If you live in the Northwest, you’ve seen a million Doug firs. For centuries, they’ve been crucial to the Northwest way of life. And if you celebrate Christmas, you might bring one into your home every year. But Doug firs are far more than just pretty scenery: they’re remarkable — once the world’s tallest trees and capable of communication.
This Oregon Public Broadcasting video explains How Douglas Fir Trees Shaped The Northwest. Learn more about the known history of Doug fir trees (Pseudotsuga menziesii), how tall they might be able to get, and how they use an underground fungal network to send messages and nutrients to other trees.
Learn more about their size from Wikipedia:
Coast Douglas-fir is the second-tallest conifer in the world (after coast redwood), and the third-tallest of all trees, (after Eucalyptus regnans)…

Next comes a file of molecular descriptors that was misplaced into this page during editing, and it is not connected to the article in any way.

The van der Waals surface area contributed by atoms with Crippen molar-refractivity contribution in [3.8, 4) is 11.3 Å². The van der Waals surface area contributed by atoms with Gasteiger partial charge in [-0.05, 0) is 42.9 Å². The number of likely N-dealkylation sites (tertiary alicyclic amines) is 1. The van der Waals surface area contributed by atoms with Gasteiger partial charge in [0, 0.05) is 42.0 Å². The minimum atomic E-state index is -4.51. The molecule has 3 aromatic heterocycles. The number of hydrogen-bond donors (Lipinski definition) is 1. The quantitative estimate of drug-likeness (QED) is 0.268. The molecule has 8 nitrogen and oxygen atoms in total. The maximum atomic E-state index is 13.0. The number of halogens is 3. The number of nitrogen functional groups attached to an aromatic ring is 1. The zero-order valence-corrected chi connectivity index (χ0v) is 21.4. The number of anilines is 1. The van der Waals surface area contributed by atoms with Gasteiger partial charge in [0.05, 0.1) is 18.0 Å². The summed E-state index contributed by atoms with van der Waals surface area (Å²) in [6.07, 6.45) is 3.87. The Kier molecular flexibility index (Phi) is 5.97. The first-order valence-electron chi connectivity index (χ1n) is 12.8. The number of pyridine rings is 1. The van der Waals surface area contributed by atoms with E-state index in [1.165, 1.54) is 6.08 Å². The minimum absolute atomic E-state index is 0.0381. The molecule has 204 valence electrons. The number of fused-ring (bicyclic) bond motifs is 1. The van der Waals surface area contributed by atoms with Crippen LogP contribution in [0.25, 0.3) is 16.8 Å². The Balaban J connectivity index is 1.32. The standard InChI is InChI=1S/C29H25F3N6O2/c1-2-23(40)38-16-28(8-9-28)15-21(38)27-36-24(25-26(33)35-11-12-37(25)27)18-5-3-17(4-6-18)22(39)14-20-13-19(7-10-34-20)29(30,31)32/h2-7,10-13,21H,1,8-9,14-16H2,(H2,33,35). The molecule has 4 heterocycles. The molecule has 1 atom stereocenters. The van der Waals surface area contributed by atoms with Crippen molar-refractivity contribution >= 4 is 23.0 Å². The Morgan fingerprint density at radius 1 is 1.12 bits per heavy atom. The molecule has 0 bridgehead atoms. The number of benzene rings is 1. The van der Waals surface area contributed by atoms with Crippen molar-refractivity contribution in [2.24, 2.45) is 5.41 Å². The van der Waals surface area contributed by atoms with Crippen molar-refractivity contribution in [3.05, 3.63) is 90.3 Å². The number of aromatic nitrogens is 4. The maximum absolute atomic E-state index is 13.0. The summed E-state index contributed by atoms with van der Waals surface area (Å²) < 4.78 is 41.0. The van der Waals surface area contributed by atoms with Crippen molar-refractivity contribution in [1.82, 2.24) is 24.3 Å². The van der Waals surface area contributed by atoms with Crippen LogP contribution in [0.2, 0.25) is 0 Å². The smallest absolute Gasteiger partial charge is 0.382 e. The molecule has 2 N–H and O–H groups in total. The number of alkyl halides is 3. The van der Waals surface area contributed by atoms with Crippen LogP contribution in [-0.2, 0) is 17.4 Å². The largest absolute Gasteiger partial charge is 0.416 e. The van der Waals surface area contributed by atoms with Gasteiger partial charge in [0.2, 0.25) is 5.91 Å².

The tallest living specimen is the Doerner Fir, (previously known as the Brummit fir), 99.76 m (327 ft 4 in) tall, at East Fork Brummit Creek in Coos County, Oregon, the stoutest is the Queets Fir, 4.85 m (15 ft 11 in) diameter, in the Queets River valley, Olympic National Park, Washington. Coast Douglas-fir commonly lives more than 500 years and occasionally more than 1,000 years.
Related reading and watching: Finding Oregon’s Tallest Trees Gets Help From Technology and Scottish botanist David Douglas.
Watch these tree videos on TKSST next:
• How Do Trees Transport Water from Roots to Leaves?
• How tall can a tree grow?
• Climbing & Measuring Redwood Giants with Stephen Sillett
• The Wood Wide Web: How trees secretly talk to and share with each other
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